Revisiting Playtime’s Style of Comic Democracy

Playtime (Jacques Tati, 1967) is the third of four films based on the character of Monsieur Hulot (Jacques Tati), which follows a self-effacing everyman as he visits a modernized Paris over the course of a day and a night. From the moment Hulot steps off a bus into the bustling sidewalk of an entirely prefabricated Paris set – complete with grey suited businessmen, and a variety of workers, tourists and cars – he manages to disrupt the illusionistic city of glass and grids, with his unwitting way of encountering the city’s inhabitants; often leaving those he meets in a better mood than he inadvertently finds them. It is these “small serendipities,” according to Ebert,1 which generate a comedy of everyday life, and importantly, a style of comedy which has been characterized as democratic. Jonathan Rosenbaum observes that Tati’s promotion of democracy– which he links to André Bazin’s realist theory of cinema – is the result of an intricate mise-en-scène design characterised by multiple focal points that unfold naturally through the use of long shots and deep focus space.2 As a result, the spectator is free to choose where to direct their attention, (rather than the director making apparent choices for them through more conspicuous camera and editing techniques such as: close-ups and zooms). In fact, Tati’s elaborate mise-en-scène required a set that could accommodate all the events, characters and mishaps that he could orchestrate in the filmic space. “Tativille,” Tati’s elaborate set of a Paris yet to be, was initially budgeted at 2.5 million Euros, but eventually rang in over budget at 15.4 million Euros (in today’s figures), the cost of which, could not be recouped from the films’ limited release, resulting in a devastating financial failure and bankruptcy for Tati.3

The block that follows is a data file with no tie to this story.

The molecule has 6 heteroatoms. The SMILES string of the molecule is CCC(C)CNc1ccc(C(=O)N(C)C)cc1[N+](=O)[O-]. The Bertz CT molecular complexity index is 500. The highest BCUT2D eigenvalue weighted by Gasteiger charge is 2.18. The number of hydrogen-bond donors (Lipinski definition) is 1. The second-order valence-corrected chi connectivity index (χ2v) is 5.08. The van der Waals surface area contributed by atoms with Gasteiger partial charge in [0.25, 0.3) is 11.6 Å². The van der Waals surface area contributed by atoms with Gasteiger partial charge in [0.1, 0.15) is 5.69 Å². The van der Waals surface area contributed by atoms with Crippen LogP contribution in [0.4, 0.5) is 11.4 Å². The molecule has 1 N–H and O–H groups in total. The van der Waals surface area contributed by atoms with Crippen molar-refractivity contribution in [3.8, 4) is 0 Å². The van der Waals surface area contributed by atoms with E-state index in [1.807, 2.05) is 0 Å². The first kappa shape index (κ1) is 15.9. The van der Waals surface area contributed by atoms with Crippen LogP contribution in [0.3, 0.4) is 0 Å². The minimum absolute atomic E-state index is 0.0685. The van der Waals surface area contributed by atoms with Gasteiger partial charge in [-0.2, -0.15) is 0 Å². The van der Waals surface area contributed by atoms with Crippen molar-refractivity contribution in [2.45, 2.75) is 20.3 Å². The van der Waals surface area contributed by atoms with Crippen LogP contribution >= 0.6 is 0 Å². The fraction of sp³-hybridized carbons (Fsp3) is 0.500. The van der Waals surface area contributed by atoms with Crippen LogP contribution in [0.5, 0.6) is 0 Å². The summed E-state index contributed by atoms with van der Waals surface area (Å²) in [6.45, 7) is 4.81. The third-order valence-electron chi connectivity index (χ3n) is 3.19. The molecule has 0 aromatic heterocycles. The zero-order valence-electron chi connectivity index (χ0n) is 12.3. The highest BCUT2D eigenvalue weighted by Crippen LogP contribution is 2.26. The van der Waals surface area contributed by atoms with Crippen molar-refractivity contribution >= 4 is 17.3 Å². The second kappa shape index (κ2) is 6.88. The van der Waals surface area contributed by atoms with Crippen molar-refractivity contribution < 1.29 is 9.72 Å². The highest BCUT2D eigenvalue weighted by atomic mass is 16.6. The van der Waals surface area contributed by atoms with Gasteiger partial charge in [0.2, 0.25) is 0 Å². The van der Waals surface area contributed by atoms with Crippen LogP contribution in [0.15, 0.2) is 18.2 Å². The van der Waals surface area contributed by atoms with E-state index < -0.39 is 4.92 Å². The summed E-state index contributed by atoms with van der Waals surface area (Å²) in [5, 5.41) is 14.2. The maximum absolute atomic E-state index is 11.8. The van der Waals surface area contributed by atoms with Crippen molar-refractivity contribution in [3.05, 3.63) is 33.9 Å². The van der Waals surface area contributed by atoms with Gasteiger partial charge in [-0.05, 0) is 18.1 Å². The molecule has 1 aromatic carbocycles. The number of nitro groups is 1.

Playtime began production in 1964 and was completed in 1967, and can be viewed as a product of – and response to – the politics of its historical moment. In this regard, Tati’s reaction against urbanisation and the outpacing of everyday life in France, and the seeming loss of individuality and freedom, manifests through an encounter with a complex play of characters and movements within the mise-en-scène. As evidence, in a 1958 interview with André Bazin for Cahiers du Cinéma, Tati lamented that in France, change was occurring too fast for ordinary people to keep up. The new world placed an emphasis upon the consumption of material goods and luxury, at the expense of artistry and individual expression, and that rapid urbanisation produced uniformity with little thought for lived experience to the point that one could not tell an airport from a pharmacy or a grocery store anymore. As Tati said, “What I condemn in the ‘new’ life is precisely the disappearance of any respect for the individual.”4 Tati’s complaints in 1958 could be said to reflect the growing anti-authoritarian concerns of Parisian youths and workers, which would explode in the Paris revolts and strikes of May 1968, several months after Playtime’s Paris release.


The sense of alienation which Tati voiced to Bazin is fully developed in Playtime, and actualised in the first part of the film and the Paris airport location, which is easily mistaken for a hospital waiting room or a train station. Here, the mise-en-scène includes a set of nondescript features such as the shiny sterile grey green floors that line prefabricated structures, a conspicuously placed public toilet with flat pack doors and dividers, and rows of waiting room style seats, which disappear into offscreen space. The irony of this nondescript world is that the meaning of space constantly shifts in signification in relation to the characters who pass in and out of frame. In yet another sequence later that day, Hulot meets an old war acquaintance in the street, and visits his home located within a block of apartments which could stand in for rows of shop windows, featuring mannequin-like figures enjoying the latest designs of minimalist furniture and gadgetry – open for passers-by to peer in at and consume.